Swift U-turn by the Prime Minister after he kicks off devolution dust-up

Elliot Chappell
© UK Parliament/Jessica Taylor
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There is no holding back this PM. Self-isolating or otherwise, he has proven once again his formidable ability to put his foot in his mouth and kick off an almighty row. Reports emerged last night that Boris Johnson claimed “devolution has been a disaster north of the border” and was Tony Blair’s “biggest mistake” during a meeting with around 60 Tory MPs. Labour’s Greater Manchester mayor Andy Burnham has slammed the comments while Shadow Scotland Secretary Ian Murray said they confirmed that Johnson “doesn’t believe in devolution and would put the future of the UK at risk”. Scottish Conservatives leader Douglas Ross argued: “Devolution has not been a disaster. The SNP’s non-stop obsession with another referendum — above jobs, schools and everything else — has been a disaster.” Downing Street gave a clarification just two hours after the story broke, and now the PM apparently thinks devolution is “great”.

Jeremy Corbyn has issued a statement this morning following his suspension nearly three weeks ago for his comments on the Equality and Human Rights report into antisemitism within the Labour Party. The party took disciplinary action after Corbyn argued that “the scale of the problem was also dramatically overstated for political reasons by our opponents”. Referring to his initial statement, the former Labour leader has now said: “I regret the pain this issue has caused the Jewish community and would wish to do nothing that would exacerbate or prolong it. To be clear, concerns about antisemitism are neither ‘exaggerated’ nor ‘overstated’.” He added that he hopes the matter is “resolved as quickly as possible”. LabourList sources say the national executive committee panel considering his case is set to meet this afternoon.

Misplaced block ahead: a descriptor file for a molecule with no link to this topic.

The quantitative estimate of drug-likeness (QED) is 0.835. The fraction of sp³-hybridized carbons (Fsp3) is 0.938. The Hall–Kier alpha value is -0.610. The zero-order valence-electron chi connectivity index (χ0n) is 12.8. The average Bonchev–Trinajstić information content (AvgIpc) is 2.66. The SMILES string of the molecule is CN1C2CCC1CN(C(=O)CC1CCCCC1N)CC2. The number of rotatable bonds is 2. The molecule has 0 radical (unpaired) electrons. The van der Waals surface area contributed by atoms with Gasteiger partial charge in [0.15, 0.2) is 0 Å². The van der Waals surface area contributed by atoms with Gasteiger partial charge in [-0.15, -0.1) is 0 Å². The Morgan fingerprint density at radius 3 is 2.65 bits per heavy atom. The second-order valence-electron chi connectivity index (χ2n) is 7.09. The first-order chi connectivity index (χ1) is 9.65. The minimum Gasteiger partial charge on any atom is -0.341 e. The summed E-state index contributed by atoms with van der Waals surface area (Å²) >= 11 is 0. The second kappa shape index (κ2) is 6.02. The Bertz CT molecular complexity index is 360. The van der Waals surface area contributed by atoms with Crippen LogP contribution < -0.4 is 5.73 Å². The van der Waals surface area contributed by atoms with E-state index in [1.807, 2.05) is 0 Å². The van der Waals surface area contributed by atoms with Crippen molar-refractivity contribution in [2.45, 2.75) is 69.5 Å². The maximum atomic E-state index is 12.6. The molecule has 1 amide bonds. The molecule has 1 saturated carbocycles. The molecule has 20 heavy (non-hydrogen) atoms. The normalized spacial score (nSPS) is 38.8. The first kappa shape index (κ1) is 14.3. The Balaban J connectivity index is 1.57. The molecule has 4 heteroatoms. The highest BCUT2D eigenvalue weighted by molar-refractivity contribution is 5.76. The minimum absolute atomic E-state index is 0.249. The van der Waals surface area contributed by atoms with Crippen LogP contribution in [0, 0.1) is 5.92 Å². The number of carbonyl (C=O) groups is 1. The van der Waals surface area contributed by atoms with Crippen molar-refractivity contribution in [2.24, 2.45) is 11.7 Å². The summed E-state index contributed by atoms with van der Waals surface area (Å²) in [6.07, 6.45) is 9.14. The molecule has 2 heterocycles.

The Tories last night voted down a Labour amendment that would have required pension schemes to develop strategies to comply with the Paris agreement on climate change by 2050. Critics within the labour movement pointed out that the party’s position on the bill, requiring funds to meet the objectives 30 years from now “or sooner”, represents a significant shift away from the net-zero carbon emissions 2030 commitment under the last leadership. Labour for a Green New Deal spokesperson Lauren Townsend described the amendment as an “unacceptable betrayal of party democracy”. The 2019 Labour conference committed Labour to working “towards a path to net-zero carbon emissions by 2030” and Ed Miliband spoke out in favour of the 2030 target in July this year.

Our editor Sienna spoke with former Shadow Attorney General Shami Chakrabarti to discuss the government’s legislation on covert human intelligence sources, or ‘CHIS’. While Labour under Keir Starmer abstained on the bill at both second and third reading in the Commons, Baroness Chakrabarti is tabling amendments and working cross-party to radically reform the proposed law. The former director of advocacy group Liberty warned: “If the CHIS bill passes, a real Rubicon will have been crossed”. And we have more great content for you this evening. Tune in here at 6pm to see Sienna live in conversation with Liam Byrne. You can email us here with any suggested questions for Labour’s West Midlands mayoral candidate.

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